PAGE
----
An Interdisciplinary Approach to Autism Studies

Kaitlyn Wilson understands the broad nature of autism studies and has helped develop a new PhD program at TU to study the topic from a range of perspectives.

Kaitlyn Wilson talks with a student

TU’s recognized expertise in autism, including the Hussman Center for Adults with Autism, makes the university a natural fit to house the only doctoral program specifically focused on autism studies in Maryland and one of only a handful of such programs in the country. 

“There is growing acknowledgment in the field that you cannot constrain autism studies to one discipline,” explains program director Kaitlyn Wilson, associate professor and chair of the Department of Speech-Language-Pathology and Audiology. “The interdisciplinary nature of TU’s doctoral program in autism studies allows students to approach autism from many different angles, an opportunity they may not typically receive in a program specific to one college or department.”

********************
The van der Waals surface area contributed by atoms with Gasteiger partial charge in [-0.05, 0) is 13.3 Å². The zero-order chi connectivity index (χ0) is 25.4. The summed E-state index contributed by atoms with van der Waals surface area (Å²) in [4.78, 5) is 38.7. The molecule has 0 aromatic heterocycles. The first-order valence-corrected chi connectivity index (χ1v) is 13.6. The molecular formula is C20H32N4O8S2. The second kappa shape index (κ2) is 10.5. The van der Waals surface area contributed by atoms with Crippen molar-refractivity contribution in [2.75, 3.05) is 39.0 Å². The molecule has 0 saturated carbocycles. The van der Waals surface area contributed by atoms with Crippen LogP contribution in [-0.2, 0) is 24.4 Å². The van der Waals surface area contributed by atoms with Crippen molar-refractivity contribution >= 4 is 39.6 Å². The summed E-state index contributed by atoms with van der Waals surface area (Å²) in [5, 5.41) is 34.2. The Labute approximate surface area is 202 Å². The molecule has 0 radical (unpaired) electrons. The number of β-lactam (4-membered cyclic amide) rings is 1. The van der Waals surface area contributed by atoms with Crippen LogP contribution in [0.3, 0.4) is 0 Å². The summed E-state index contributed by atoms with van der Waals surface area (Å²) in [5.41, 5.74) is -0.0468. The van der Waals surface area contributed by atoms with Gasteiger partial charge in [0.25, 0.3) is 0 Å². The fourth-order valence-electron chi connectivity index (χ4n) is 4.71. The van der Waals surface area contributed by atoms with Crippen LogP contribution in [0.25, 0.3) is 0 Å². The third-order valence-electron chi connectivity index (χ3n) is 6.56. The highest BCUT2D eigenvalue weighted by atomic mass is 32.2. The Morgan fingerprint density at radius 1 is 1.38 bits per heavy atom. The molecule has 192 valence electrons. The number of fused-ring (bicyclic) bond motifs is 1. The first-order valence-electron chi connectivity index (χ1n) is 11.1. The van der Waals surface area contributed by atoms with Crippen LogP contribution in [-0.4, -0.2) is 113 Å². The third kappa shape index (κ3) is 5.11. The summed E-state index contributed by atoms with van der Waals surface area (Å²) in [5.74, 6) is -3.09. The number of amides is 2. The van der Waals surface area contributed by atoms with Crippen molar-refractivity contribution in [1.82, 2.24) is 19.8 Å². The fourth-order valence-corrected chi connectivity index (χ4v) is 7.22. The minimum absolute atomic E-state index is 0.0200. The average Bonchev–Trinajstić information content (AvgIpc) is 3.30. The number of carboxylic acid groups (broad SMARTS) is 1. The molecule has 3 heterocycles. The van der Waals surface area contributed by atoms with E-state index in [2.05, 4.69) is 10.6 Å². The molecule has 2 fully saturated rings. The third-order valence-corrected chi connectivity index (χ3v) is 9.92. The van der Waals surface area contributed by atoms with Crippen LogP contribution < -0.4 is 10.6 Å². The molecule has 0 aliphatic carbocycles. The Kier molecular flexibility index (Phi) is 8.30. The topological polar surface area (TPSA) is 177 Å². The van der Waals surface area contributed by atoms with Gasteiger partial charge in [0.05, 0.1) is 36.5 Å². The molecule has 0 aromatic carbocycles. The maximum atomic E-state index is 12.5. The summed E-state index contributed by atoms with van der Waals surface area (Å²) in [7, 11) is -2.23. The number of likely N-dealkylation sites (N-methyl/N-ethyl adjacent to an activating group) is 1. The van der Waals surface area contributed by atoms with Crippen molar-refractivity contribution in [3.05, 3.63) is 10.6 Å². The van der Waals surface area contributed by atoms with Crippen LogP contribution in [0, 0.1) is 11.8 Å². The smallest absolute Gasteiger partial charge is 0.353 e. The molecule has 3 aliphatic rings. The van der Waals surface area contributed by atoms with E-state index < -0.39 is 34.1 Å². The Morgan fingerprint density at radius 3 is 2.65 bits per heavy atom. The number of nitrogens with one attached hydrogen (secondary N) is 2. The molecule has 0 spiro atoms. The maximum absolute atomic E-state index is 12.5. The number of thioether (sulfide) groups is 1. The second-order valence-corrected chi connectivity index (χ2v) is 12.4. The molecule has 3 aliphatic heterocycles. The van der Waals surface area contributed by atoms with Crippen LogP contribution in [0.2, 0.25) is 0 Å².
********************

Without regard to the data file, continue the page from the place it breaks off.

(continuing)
“ There is endless interest from students in participating in autism education and research opportunities. ”

Kaitlyn Wilson

Housed in the College of Health Professions, the Ph.D. program includes faculty from various health professions (speech language pathology, occupational therapy, occupational science and health science), as well as special education and psychology. “We hope to bring the autistic voice and various disciplinary perspectives to the conversation to produce thoughtful and informed scholars who will make significant contributions to the field through their research,” says Wilson, who expects students will represent a variety of backgrounds, such as educators, clinicians and new and seasoned practitioners. “We hope this type of interdisciplinary program will optimally prepare leaders in collaboration across disciplines and evidence-based practices,” she adds.

“With greater awareness of neurodiversity and the strengths of neurodivergent individuals, we are witnessing a shift in thinking about autism,” notes Wilson, who says she has spoken to Ph.D. program applicants who are also neurodivergent.

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